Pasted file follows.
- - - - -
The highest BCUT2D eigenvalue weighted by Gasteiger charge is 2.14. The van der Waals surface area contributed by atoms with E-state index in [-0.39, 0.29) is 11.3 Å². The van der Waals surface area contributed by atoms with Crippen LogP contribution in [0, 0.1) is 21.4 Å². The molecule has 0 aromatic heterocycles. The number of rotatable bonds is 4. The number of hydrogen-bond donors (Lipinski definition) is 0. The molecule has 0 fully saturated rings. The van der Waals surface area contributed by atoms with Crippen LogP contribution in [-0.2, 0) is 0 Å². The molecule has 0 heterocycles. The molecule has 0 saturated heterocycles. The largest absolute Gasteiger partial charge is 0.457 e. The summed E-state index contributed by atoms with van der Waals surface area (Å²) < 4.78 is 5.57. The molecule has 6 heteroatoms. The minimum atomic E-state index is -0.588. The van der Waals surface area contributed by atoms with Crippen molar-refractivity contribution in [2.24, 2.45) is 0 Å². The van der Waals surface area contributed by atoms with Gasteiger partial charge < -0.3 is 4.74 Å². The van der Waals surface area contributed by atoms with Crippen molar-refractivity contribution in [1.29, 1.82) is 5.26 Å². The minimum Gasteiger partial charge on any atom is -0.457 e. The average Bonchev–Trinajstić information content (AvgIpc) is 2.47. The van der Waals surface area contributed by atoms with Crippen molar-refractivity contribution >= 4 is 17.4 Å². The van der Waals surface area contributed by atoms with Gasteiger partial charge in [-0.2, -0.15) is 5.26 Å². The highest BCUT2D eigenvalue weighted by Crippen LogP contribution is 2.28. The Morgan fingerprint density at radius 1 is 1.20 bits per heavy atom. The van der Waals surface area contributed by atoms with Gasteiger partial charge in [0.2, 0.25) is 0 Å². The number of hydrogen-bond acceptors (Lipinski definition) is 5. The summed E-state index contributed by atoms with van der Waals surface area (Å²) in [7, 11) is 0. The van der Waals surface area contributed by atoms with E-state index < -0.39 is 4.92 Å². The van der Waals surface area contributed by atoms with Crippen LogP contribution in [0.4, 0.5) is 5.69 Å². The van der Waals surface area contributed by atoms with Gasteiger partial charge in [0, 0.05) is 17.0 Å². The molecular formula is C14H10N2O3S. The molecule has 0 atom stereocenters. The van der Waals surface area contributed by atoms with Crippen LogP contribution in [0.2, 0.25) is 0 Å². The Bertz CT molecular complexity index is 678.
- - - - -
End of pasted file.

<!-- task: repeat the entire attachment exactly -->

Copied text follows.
The highest BCUT2D eigenvalue weighted by Gasteiger charge is 2.14. The van der Waals surface area contributed by atoms with E-state index in [-0.39, 0.29) is 11.3 Å². The van der Waals surface area contributed by atoms with Crippen LogP contribution in [0, 0.1) is 21.4 Å². The molecule has 0 aromatic heterocycles. The number of rotatable bonds is 4. The number of hydrogen-bond donors (Lipinski definition) is 0. The molecule has 0 fully saturated rings. The van der Waals surface area contributed by atoms with Crippen LogP contribution in [-0.2, 0) is 0 Å². The molecule has 0 heterocycles. The molecule has 0 saturated heterocycles. The largest absolute Gasteiger partial charge is 0.457 e. The summed E-state index contributed by atoms with van der Waals surface area (Å²) < 4.78 is 5.57. The molecule has 6 heteroatoms. The minimum atomic E-state index is -0.588. The van der Waals surface area contributed by atoms with Crippen molar-refractivity contribution in [2.24, 2.45) is 0 Å². The van der Waals surface area contributed by atoms with Gasteiger partial charge < -0.3 is 4.74 Å². The van der Waals surface area contributed by atoms with Crippen molar-refractivity contribution in [1.29, 1.82) is 5.26 Å². The minimum Gasteiger partial charge on any atom is -0.457 e. The average Bonchev–Trinajstić information content (AvgIpc) is 2.47. The van der Waals surface area contributed by atoms with Crippen molar-refractivity contribution >= 4 is 17.4 Å². The van der Waals surface area contributed by atoms with Gasteiger partial charge in [-0.2, -0.15) is 5.26 Å². The highest BCUT2D eigenvalue weighted by Crippen LogP contribution is 2.28. The Morgan fingerprint density at radius 1 is 1.20 bits per heavy atom. The van der Waals surface area contributed by atoms with Gasteiger partial charge in [0.2, 0.25) is 0 Å². The number of hydrogen-bond acceptors (Lipinski definition) is 5. The summed E-state index contributed by atoms with van der Waals surface area (Å²) in [7, 11) is 0. The van der Waals surface area contributed by atoms with E-state index < -0.39 is 4.92 Å². The van der Waals surface area contributed by atoms with Crippen LogP contribution in [0.4, 0.5) is 5.69 Å². The van der Waals surface area contributed by atoms with Gasteiger partial charge in [0, 0.05) is 17.0 Å². The molecular formula is C14H10N2O3S. The molecule has 0 atom stereocenters. The van der Waals surface area contributed by atoms with Crippen LogP contribution in [0.2, 0.25) is 0 Å². The Bertz CT molecular complexity index is 678.